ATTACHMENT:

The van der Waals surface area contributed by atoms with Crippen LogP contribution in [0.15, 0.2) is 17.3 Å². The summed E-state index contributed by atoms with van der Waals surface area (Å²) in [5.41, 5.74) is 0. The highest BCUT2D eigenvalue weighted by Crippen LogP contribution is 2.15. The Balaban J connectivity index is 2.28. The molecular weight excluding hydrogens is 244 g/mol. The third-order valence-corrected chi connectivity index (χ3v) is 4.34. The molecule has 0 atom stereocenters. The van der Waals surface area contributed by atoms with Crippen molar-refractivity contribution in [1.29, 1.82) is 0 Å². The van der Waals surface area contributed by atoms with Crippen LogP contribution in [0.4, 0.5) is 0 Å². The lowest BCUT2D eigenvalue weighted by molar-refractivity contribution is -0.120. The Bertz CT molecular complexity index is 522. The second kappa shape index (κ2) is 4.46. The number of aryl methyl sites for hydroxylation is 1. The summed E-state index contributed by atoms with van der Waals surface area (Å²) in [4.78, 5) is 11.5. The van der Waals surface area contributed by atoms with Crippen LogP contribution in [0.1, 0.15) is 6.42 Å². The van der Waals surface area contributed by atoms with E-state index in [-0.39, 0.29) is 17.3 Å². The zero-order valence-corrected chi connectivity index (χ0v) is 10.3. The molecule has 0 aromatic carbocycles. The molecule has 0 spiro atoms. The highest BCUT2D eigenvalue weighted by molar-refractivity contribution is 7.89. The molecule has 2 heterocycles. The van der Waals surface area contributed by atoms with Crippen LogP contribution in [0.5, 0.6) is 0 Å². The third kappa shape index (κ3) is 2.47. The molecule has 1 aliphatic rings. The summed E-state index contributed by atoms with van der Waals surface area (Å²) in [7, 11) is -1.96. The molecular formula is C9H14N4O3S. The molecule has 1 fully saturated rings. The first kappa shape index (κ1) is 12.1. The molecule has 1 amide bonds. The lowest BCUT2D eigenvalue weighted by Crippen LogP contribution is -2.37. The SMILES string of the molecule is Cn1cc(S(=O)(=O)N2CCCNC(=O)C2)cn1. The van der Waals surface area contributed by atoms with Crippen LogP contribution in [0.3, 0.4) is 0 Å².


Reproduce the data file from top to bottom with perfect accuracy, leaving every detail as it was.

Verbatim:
The van der Waals surface area contributed by atoms with Crippen LogP contribution in [0.15, 0.2) is 17.3 Å². The summed E-state index contributed by atoms with van der Waals surface area (Å²) in [5.41, 5.74) is 0. The highest BCUT2D eigenvalue weighted by Crippen LogP contribution is 2.15. The Balaban J connectivity index is 2.28. The molecular weight excluding hydrogens is 244 g/mol. The third-order valence-corrected chi connectivity index (χ3v) is 4.34. The molecule has 0 atom stereocenters. The van der Waals surface area contributed by atoms with Crippen molar-refractivity contribution in [1.29, 1.82) is 0 Å². The van der Waals surface area contributed by atoms with Crippen LogP contribution in [0.4, 0.5) is 0 Å². The lowest BCUT2D eigenvalue weighted by molar-refractivity contribution is -0.120. The Bertz CT molecular complexity index is 522. The second kappa shape index (κ2) is 4.46. The number of aryl methyl sites for hydroxylation is 1. The summed E-state index contributed by atoms with van der Waals surface area (Å²) in [4.78, 5) is 11.5. The van der Waals surface area contributed by atoms with Crippen LogP contribution in [0.1, 0.15) is 6.42 Å². The van der Waals surface area contributed by atoms with E-state index in [-0.39, 0.29) is 17.3 Å². The zero-order valence-corrected chi connectivity index (χ0v) is 10.3. The molecule has 0 aromatic carbocycles. The molecule has 0 spiro atoms. The highest BCUT2D eigenvalue weighted by molar-refractivity contribution is 7.89. The molecule has 2 heterocycles. The van der Waals surface area contributed by atoms with Crippen LogP contribution in [0.5, 0.6) is 0 Å². The third kappa shape index (κ3) is 2.47. The molecule has 1 aliphatic rings. The summed E-state index contributed by atoms with van der Waals surface area (Å²) in [7, 11) is -1.96. The molecular formula is C9H14N4O3S. The molecule has 1 fully saturated rings. The first kappa shape index (κ1) is 12.1. The molecule has 1 amide bonds. The lowest BCUT2D eigenvalue weighted by Crippen LogP contribution is -2.37. The SMILES string of the molecule is Cn1cc(S(=O)(=O)N2CCCNC(=O)C2)cn1. The van der Waals surface area contributed by atoms with Crippen LogP contribution in [0.3, 0.4) is 0 Å².